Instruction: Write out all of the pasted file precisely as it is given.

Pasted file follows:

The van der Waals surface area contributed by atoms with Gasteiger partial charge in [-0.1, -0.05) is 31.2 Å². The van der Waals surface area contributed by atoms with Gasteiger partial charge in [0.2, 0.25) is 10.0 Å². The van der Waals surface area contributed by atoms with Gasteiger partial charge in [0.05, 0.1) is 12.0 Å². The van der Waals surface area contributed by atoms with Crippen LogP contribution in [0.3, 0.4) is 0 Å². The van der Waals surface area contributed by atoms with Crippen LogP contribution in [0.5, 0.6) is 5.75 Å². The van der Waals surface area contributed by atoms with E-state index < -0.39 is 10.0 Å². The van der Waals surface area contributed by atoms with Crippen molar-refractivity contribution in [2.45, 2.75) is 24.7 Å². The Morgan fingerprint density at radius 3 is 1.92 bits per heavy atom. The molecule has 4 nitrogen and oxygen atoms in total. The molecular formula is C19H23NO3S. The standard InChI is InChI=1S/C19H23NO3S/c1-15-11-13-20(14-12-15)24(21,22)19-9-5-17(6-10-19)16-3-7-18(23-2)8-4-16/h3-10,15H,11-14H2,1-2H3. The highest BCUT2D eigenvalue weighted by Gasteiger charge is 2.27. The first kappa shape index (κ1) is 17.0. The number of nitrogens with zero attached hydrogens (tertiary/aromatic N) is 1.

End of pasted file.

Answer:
The van der Waals surface area contributed by atoms with Gasteiger partial charge in [-0.1, -0.05) is 31.2 Å². The van der Waals surface area contributed by atoms with Gasteiger partial charge in [0.2, 0.25) is 10.0 Å². The van der Waals surface area contributed by atoms with Gasteiger partial charge in [0.05, 0.1) is 12.0 Å². The van der Waals surface area contributed by atoms with Crippen LogP contribution in [0.3, 0.4) is 0 Å². The van der Waals surface area contributed by atoms with Crippen LogP contribution in [0.5, 0.6) is 5.75 Å². The van der Waals surface area contributed by atoms with E-state index < -0.39 is 10.0 Å². The van der Waals surface area contributed by atoms with Crippen molar-refractivity contribution in [2.45, 2.75) is 24.7 Å². The Morgan fingerprint density at radius 3 is 1.92 bits per heavy atom. The molecule has 4 nitrogen and oxygen atoms in total. The molecular formula is C19H23NO3S. The standard InChI is InChI=1S/C19H23NO3S/c1-15-11-13-20(14-12-15)24(21,22)19-9-5-17(6-10-19)16-3-7-18(23-2)8-4-16/h3-10,15H,11-14H2,1-2H3. The highest BCUT2D eigenvalue weighted by Gasteiger charge is 2.27. The first kappa shape index (κ1) is 17.0. The number of nitrogens with zero attached hydrogens (tertiary/aromatic N) is 1.